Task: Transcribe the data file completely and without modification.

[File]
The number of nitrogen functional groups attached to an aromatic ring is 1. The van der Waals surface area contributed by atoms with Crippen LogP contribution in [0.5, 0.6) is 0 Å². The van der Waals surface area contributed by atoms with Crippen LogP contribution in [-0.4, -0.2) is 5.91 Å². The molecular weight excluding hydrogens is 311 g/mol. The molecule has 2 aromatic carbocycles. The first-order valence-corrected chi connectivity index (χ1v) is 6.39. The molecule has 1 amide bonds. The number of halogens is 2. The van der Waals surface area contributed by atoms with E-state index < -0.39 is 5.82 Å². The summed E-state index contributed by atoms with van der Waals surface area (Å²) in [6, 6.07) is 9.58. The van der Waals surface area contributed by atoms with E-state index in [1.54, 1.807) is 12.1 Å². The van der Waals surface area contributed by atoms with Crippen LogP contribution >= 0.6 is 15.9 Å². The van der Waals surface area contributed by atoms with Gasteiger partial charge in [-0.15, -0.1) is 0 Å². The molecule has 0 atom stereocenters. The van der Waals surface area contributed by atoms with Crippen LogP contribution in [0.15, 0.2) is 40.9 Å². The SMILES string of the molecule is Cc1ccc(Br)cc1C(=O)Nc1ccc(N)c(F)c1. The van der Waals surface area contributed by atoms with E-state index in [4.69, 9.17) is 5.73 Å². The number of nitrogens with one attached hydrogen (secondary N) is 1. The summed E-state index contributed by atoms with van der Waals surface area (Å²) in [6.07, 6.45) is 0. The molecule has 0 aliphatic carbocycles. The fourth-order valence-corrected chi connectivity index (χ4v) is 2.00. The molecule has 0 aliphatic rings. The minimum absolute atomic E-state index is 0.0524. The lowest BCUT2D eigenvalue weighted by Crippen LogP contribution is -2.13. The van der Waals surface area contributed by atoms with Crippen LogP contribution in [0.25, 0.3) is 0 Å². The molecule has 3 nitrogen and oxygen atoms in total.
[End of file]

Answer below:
The number of nitrogen functional groups attached to an aromatic ring is 1. The van der Waals surface area contributed by atoms with Crippen LogP contribution in [0.5, 0.6) is 0 Å². The van der Waals surface area contributed by atoms with Crippen LogP contribution in [-0.4, -0.2) is 5.91 Å². The molecular weight excluding hydrogens is 311 g/mol. The molecule has 2 aromatic carbocycles. The first-order valence-corrected chi connectivity index (χ1v) is 6.39. The molecule has 1 amide bonds. The number of halogens is 2. The van der Waals surface area contributed by atoms with E-state index < -0.39 is 5.82 Å². The summed E-state index contributed by atoms with van der Waals surface area (Å²) in [6, 6.07) is 9.58. The van der Waals surface area contributed by atoms with E-state index in [1.54, 1.807) is 12.1 Å². The van der Waals surface area contributed by atoms with Crippen LogP contribution >= 0.6 is 15.9 Å². The van der Waals surface area contributed by atoms with Gasteiger partial charge in [-0.15, -0.1) is 0 Å². The molecule has 0 atom stereocenters. The van der Waals surface area contributed by atoms with Crippen LogP contribution in [0.15, 0.2) is 40.9 Å². The SMILES string of the molecule is Cc1ccc(Br)cc1C(=O)Nc1ccc(N)c(F)c1. The van der Waals surface area contributed by atoms with E-state index in [4.69, 9.17) is 5.73 Å². The number of nitrogens with one attached hydrogen (secondary N) is 1. The summed E-state index contributed by atoms with van der Waals surface area (Å²) in [6.07, 6.45) is 0. The molecule has 0 aliphatic carbocycles. The fourth-order valence-corrected chi connectivity index (χ4v) is 2.00. The molecule has 0 aliphatic rings. The minimum absolute atomic E-state index is 0.0524. The lowest BCUT2D eigenvalue weighted by Crippen LogP contribution is -2.13. The van der Waals surface area contributed by atoms with Crippen LogP contribution in [0.25, 0.3) is 0 Å². The molecule has 3 nitrogen and oxygen atoms in total.